01.22.11 7:35 PM ET
The Jets: Rex Ryan, Mark Sanchez, and Their Freak Show Season
If, as critics have charged, the New York Jets’ season has been one long media circus, then the main event will be Sunday night, when the Jets play the Pittsburgh Steelers for the AFC championship and a berth in the February 6 Super Bowl. The clown show began in August with the HBO reality series, Hard Knocks, which followed the team through its training camp and captured each glorious expletive bellowed by head coach Rex Ryan.
With his flamboyant, confrontational, yet affable, style, Ringmaster Rex is on the verge of becoming the most recognizable coach in the NFL. He’s already a hero to foot fetishists--and judging from the number of hits on the video released last month featuring a man who sounds like Ryan making suggestive comments to a woman who looks like his wife Michelle about her feet, that may be a sizeable audience. (YouTube has removed the video due to “sexual content,” but you can see it on Deadspin.com.)
The sideshow was supplied by strength coach Sal Alosi, who, during the December 13 game with Miami, tripped Dolphin Nolan Carroll as he ran along the sidelines during a punt return. Alosi was suspended indefinitely by the team, and the Jets were fined $100,000 by the NFL.
But though the Jets’ season has often had the aura of a freak show, there’s definitely something going on in center ring. Their quarterback, Mark Sanchez, in just his second season, is one game away from the Super Bowl. He could well be the most popular Latino pro football star since Oakland Raiders quarterback Jim Plunkett openly embraced Zorro as his favorite action hero some three decades ago.
The only quarterback to have won a Super Bowl in his second year is Sanchez’s counterpart, the Steelers’ Ben Roethlisberger. With Roethlisberger still playing under the taint of a four-game suspension stemming from accusations of sexual assault during the off-season, it’s fair to speculate that a large percentage of America’s female football fans will be rooting for Sanchez.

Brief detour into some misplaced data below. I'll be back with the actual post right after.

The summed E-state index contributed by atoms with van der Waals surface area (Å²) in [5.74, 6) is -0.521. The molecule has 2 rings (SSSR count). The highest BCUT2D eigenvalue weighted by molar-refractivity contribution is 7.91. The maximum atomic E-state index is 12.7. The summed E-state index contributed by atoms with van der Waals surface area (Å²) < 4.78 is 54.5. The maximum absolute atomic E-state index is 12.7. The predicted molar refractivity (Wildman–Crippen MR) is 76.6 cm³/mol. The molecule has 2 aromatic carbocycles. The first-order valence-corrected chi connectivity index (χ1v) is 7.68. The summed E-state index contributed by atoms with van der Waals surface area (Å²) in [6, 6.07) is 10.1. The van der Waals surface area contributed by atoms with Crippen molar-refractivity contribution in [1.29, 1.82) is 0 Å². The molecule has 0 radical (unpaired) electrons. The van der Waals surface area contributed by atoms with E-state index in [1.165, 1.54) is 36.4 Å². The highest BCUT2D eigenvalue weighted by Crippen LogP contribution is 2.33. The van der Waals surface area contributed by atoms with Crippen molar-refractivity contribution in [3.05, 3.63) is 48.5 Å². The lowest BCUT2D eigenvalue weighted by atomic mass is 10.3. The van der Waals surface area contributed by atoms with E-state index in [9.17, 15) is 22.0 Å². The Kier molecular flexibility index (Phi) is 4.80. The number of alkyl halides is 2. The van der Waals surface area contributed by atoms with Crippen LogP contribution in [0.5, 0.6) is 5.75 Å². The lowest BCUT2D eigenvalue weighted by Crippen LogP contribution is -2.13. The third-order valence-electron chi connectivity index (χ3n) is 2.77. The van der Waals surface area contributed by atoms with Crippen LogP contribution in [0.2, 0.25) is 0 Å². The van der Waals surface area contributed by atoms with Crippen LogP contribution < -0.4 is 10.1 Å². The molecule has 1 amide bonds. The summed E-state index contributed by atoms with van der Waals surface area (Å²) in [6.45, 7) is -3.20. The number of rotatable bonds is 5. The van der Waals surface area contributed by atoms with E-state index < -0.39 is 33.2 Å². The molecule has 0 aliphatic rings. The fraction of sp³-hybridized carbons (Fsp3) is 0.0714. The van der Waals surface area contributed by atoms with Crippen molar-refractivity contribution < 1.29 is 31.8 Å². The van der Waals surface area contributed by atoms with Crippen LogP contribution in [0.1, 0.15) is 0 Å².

He can already count Tina Fey among their number; in a sketch on Saturday Night Live last fall, she introduced him with her head on his chest as “My husband, Mark Sanchez, of the New York Jets.” Judging from the handmade signs at Jets games both at home and on the road, Fey isn’t the first one to come up with that fantasy.
The Jets are young, brash, colorful and exciting—they won five games by five points or less, including back-to-back wins in sudden death overtime. In cornerback Darrelle Revis, the team’s best athlete, they have the boldest and best pass defender in the league. Revis and fellow D-back Antonio Cromartie smother opposing team’s best wide receivers, practically taking them out of the game, and seem to shrink the field for the rest of the Jets’ defensive unit.
A good argument could be made that the Jets have been the game’s worst franchise since their incarnation as the New York Titans 50 seasons ago.
On the other side of the ball, the Jets’ may have the best trio of big play receivers of any team with Jerricho Cotchery, Santonio Holmes (a former target of Rothlisberger when he played for the Steelers), and Braylon Edwards, who delighted millions when he celebrated the victory over New England with a pair of spectacular back flips that could have earned him a job with Ringling Brothers.
If the Jets can keep up the momentum, they may well emerge from this year’s postseason as America’s team. An interesting question, though, is whether, even if they win it all, they will be New York’s team.